Magazine article Drug Topics

Tempered Optimism for 2013

Magazine article Drug Topics

Tempered Optimism for 2013

Article excerpt

Two thirds of pharmacists still hopeful about this year's business climate

Pharmacists are approaching 201 3 with tempered optimism as the economy seems to be slowly rebounding and consumer confidence is the best it has been since 2009. However, compared with last year, community pharmacists are not quite as confident that 2013 will outperform 2012 for sales volume and net profits. Health-system pharmacists, on the other hand, are more optimistic about 201 3 with expectations that their pharmacies will reach their financial goals and be able to contribute positively to net revenues.

These were some of the findings from Drug Topics' 2013 Business Outlook Survey, an annual survey of more than 600 community and health-system pharmacists that examines the current climate and future prospects. This year's survey was fielded for two weeks in October 2012.

Positive, negative factors

Community pharmacists ranked the top five factors that contributed positively to their businesses last year as follows (Figure 1):

* Major brand-name drugs going off patent

* Increase of electronic prescriptions

* Immunization certification

* Medicare Part D

* Healthcare reform

There was little difference compared with 201 1, although medication therapy management (MTM) made the list and healthcare reform did not.

In terms of the factors that negatively affected community pharmacists in 2012, the top ranking factor was mandatory mail-order programs, followed by lower reimbursements from third parties, $4 generics from competitors, the completed merger of Express Scripts Inc. and Medco Health Solutions, and healthcare reform (Figure 2).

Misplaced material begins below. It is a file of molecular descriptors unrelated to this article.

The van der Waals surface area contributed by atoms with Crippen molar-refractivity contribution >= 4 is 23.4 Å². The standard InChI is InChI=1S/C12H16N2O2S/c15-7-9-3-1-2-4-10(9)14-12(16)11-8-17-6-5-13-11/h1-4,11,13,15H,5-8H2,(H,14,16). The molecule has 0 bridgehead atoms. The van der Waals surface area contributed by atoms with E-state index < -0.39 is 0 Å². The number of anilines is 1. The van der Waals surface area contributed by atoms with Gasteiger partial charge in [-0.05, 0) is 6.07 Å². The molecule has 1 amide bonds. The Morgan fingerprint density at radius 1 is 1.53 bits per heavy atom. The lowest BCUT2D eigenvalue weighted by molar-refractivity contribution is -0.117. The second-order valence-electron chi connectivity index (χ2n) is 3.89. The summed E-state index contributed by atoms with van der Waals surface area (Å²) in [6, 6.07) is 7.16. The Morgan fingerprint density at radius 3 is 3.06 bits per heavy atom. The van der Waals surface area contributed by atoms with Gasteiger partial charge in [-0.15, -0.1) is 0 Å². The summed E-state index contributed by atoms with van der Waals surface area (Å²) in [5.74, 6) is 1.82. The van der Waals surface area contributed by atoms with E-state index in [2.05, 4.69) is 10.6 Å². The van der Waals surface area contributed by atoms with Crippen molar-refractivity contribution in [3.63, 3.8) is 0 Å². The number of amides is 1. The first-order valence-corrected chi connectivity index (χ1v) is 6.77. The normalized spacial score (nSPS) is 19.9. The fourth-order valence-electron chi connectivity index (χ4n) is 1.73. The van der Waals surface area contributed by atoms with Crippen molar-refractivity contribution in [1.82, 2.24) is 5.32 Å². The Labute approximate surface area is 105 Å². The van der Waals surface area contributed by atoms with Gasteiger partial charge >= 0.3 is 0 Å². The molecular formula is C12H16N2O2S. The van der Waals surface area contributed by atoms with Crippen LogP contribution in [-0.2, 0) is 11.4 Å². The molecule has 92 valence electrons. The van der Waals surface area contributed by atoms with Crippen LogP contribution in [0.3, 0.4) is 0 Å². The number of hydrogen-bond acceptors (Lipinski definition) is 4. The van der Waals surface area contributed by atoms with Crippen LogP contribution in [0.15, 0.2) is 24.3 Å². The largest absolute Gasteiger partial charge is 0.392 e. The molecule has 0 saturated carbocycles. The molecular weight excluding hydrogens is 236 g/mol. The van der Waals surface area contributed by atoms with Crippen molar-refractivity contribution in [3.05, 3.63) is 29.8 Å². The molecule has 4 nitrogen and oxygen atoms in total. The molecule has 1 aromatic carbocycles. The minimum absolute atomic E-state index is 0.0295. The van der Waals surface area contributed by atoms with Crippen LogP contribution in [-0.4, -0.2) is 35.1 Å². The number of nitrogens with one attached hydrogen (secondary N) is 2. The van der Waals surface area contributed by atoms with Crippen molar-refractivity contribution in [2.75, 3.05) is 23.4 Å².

Approximately three quarters of community pharmacists (73%) of the 436 pharmacists who responded to Drug Topics' survey expected a good, very good, or excellent business year in 2012. However, their expectations dropped for 2013 with approximately two-thirds (67%) predicting a good to excellent business climate (Figure 3). One third of community pharmacists expect sales to increase this year and one-third expect sales to remain the same. However, 17% expect sales in 2013 to decrease and 17% don't know what to expect. This is in sharp contrast to last year's survey in which 40% expected sales to increase, 32% expected sales to remain the same, 15% expected a dip in sales, and 13% did not know what to expect.

Only 20% of community pharmacists expect net profits to climb in 2013 compared to 25% last year. Approximately 31% expect net profits to remain steady in 2013 compared to 24% last year. Almost 32% expect net profits to go down in 2013, compared with 35% last year.

Medicare Part D impact

For community pharmacists, Medicare Part D, which has been in effect since January 1, 2006, was considered a positive factor by one quarter of survey respondents for 2012; yet it also ranked as a challenge in 201 3 by one -third of those surveyed. Obviously, more lower- and middle-income Medicare beneficiaries are able to have prescriptions filled, providing better and cheaper care for more seniors.

"This program has been instrumental in getting people to buy prescriptions they could not have otherwise afforded. This has lead to increased compliance," according to one survey respondent.

Some of the Medicare Part D plans offer limited formularies, so patients really need information about their coverage and the step therapy requirements, according to pharmacists who responded to our survey. In addition, the coverage gap, known as the donut hole, has continued to pose problems for many patients.

"Many seniors do not understand the [Medicare Part D] program and do not refill medications when they reach the donut hole," explained another survey respondent.

Pharmacists will need to work with patients to ensure that they remain compliant with their drug regimen. The Affordable Care Act of 2010 provided a 50% discount in 2012 on brand-name drugs for beneficiaries who reached the donut hole of $2,930 to $4,700. …

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